Are you a homeowner? And heading towards or already enjoying retirement? 

Let’s look with fresh eyes at the asset called the ‘family home’. 

Many financial commentators say that retirees who own their own home have hit the jackpot. There are a few reasons why.

Firstly, those who fully own their own residences are in a rapidly shrinking portion of the population. Two or three decades ago, it took 4-5 times annual median income to purchase a home, now the multiple is 13 times annual income. Currently about 76% of retirees are homeowners, but this proportion is decreasing. Being a home owner without a mortgage means you are NOT faced with very regular interest rate increases, and so may not be aware of how hard it is in retirement to cover both your essential expenses and increasing mortgage repayments while living on a fixed income.

A second advantage of home ownership in retirement is the exemption of the family home from the Age Pension means test. The 2020 Retirement Income Review stated that home ownership ultimately translated into $4000 more in overall Age Pension entitlements, compared to those who were not homeowners.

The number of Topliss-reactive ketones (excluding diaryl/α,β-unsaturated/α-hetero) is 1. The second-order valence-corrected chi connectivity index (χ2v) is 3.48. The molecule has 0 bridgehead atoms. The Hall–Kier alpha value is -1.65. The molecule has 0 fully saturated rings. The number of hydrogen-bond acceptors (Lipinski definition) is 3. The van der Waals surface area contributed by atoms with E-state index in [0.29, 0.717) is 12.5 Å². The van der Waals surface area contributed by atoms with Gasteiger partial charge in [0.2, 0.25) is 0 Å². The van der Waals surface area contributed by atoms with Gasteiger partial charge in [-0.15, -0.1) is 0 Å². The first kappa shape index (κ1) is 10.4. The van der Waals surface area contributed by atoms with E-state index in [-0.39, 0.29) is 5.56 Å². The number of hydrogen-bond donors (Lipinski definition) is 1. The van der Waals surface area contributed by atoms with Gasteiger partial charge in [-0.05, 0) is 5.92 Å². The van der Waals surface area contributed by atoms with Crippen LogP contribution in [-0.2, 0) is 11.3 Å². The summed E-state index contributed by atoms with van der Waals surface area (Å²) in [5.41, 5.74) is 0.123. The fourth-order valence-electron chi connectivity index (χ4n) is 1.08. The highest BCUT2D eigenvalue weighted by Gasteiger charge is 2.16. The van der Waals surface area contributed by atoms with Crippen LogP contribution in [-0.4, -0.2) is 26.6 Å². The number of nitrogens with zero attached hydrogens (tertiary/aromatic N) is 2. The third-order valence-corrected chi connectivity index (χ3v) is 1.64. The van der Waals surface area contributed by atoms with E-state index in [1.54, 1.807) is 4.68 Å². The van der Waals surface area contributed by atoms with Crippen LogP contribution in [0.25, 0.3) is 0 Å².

Another bonus is that, for most retiree homeowners, the house represents far and away the highest value asset, about three times the value of super..

So if you are a homeowner and don’t plan on moving anytime soon, what are the main considerations when it comes to your family home?

1. Debt

Let’s start with the mortgage. If you still have a mortgage, the key consideration when you move to a fixed income in retirement, is your ability to cover repayments comfortably. Put simply, can you sleep at night? If you feel the repayments are not manageable, then there are two broad options: 

  • To use super or other savings to pay down your home loan until it is manageable
  • Downsizing to a smaller home that might better meet your retirement lifestyle needs and might also enable you to reduce or pay off the mortgage.